Android Virtual Device had quite a bad reputation as it was very slow while Genymotion was a fast and memory efficient VM that runs Android OS. It was a good choice when AVD was extremely slow, but with Intel HAXM AVD runs with similar results. However it still offers a bunch of useful features, so it can be worth checking based on your business requirements.


During our research we defined hardware bottlenecks for Android builds. The most important resource was the processor as it’s loaded heavily during the build process. We came to the conclusion that in fact 8GB RAM is enough but it’s worth to invest in 16GB as the memory usage is pretty high. The results from testing external graphics and 4K display also helped us to define optimal hardware setup.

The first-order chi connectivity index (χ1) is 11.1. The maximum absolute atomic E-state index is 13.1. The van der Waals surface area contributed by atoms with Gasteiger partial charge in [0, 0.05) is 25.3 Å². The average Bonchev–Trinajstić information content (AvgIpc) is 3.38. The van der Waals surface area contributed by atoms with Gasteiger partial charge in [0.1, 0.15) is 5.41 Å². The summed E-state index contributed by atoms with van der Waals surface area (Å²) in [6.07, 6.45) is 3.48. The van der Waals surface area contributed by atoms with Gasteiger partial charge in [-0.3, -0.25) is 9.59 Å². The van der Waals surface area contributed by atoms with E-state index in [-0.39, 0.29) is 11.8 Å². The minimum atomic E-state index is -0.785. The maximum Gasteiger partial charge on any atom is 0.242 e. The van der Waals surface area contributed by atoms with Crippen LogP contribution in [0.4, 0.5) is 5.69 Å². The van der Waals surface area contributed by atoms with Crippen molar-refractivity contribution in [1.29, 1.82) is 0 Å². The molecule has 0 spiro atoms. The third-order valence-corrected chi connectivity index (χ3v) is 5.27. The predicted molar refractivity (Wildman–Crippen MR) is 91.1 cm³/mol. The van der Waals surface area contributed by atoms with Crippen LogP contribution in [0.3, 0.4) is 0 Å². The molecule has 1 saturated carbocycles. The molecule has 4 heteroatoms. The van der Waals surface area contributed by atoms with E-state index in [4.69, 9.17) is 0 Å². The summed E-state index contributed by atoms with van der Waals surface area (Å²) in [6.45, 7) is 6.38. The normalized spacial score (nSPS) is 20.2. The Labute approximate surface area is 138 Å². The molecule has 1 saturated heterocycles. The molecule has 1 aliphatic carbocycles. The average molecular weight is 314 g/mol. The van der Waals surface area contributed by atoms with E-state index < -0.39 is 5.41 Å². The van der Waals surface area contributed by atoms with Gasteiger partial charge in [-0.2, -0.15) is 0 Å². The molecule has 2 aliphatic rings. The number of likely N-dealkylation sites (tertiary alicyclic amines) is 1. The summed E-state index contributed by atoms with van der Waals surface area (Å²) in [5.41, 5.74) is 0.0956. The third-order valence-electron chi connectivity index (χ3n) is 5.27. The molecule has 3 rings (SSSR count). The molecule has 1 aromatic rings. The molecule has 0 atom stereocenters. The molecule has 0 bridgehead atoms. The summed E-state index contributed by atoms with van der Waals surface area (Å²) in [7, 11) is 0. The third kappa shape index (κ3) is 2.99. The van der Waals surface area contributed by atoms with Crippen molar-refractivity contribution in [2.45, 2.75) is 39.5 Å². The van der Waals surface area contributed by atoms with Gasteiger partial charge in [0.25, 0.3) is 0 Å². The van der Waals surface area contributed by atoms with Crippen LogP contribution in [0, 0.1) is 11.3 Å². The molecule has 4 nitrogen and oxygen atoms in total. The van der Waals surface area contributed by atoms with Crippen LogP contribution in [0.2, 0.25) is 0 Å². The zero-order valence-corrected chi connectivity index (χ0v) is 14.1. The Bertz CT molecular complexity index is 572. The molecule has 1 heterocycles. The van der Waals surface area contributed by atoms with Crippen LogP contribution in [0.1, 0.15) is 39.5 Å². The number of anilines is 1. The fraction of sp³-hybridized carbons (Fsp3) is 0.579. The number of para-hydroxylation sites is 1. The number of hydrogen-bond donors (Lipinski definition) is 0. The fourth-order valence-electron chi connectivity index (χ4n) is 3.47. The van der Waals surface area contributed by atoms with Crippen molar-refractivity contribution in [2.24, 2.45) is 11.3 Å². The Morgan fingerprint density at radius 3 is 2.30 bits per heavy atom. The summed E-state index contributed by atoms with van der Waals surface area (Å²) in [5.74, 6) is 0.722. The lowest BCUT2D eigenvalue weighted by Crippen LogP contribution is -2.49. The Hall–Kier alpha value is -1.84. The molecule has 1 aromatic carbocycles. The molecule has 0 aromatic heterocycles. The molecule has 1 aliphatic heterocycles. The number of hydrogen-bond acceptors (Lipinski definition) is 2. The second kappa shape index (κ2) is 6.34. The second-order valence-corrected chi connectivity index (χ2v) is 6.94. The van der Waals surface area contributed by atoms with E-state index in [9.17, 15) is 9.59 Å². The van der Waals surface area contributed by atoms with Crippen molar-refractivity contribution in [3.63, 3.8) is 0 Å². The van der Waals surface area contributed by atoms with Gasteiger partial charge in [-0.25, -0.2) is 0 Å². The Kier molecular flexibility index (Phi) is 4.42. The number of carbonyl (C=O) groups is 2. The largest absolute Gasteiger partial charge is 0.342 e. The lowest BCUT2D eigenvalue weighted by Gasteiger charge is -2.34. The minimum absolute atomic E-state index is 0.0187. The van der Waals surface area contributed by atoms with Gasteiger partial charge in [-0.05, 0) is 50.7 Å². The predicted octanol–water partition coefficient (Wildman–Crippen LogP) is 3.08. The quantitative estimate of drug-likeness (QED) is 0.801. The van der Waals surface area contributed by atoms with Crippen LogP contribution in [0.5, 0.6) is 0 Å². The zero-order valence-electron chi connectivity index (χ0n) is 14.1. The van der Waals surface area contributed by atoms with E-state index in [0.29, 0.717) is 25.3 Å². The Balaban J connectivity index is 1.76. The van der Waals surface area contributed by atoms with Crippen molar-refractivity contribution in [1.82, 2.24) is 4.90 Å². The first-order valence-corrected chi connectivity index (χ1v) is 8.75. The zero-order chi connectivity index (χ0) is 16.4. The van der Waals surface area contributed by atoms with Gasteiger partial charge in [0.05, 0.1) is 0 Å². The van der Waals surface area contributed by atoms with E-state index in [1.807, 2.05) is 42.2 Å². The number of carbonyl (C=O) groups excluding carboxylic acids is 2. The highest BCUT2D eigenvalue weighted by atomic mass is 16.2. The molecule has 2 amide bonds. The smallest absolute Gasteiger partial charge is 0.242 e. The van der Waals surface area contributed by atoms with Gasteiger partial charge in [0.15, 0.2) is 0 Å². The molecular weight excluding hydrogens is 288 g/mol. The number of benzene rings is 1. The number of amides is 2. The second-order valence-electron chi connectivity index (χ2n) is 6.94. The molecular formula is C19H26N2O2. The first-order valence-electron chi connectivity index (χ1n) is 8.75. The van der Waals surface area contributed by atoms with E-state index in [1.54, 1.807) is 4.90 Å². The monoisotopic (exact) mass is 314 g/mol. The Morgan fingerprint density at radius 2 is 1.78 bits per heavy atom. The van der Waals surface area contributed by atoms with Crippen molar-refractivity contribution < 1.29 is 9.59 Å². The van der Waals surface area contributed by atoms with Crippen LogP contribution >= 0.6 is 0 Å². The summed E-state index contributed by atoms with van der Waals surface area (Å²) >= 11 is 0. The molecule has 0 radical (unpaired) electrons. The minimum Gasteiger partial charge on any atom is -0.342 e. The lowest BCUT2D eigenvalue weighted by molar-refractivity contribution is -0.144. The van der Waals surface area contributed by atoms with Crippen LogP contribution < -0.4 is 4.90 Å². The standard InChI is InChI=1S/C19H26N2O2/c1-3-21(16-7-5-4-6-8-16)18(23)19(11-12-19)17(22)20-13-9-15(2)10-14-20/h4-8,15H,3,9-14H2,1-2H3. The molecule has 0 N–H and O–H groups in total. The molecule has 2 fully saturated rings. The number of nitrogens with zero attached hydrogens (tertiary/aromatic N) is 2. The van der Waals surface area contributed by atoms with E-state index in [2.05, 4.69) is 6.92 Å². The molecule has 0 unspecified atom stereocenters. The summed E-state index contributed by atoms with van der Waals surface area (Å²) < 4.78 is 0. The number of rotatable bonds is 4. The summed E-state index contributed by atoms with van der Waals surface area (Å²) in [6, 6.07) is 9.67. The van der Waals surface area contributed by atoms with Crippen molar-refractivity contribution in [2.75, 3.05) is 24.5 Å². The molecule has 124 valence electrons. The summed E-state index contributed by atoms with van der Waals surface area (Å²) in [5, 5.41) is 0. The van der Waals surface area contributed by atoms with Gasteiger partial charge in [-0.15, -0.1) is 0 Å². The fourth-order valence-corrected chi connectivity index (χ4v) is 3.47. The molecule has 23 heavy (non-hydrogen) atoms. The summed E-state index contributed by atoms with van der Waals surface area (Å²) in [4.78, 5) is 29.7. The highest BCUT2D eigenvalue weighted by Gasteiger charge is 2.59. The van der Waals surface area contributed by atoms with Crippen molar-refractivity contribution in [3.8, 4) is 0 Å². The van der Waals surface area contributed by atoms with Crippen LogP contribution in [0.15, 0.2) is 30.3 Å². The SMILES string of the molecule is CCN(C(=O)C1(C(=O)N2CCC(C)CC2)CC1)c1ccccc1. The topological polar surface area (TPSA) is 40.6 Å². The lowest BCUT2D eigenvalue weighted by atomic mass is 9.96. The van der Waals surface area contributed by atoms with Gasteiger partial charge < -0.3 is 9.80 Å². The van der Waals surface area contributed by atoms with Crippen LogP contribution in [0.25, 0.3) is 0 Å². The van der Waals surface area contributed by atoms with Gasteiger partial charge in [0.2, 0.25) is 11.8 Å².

In addition we took advantage of optimization at the build level so we can benefit from all improvements that Gradle and Android Studio offer such as setting a minimum SDK for development or setting additional gradle properties.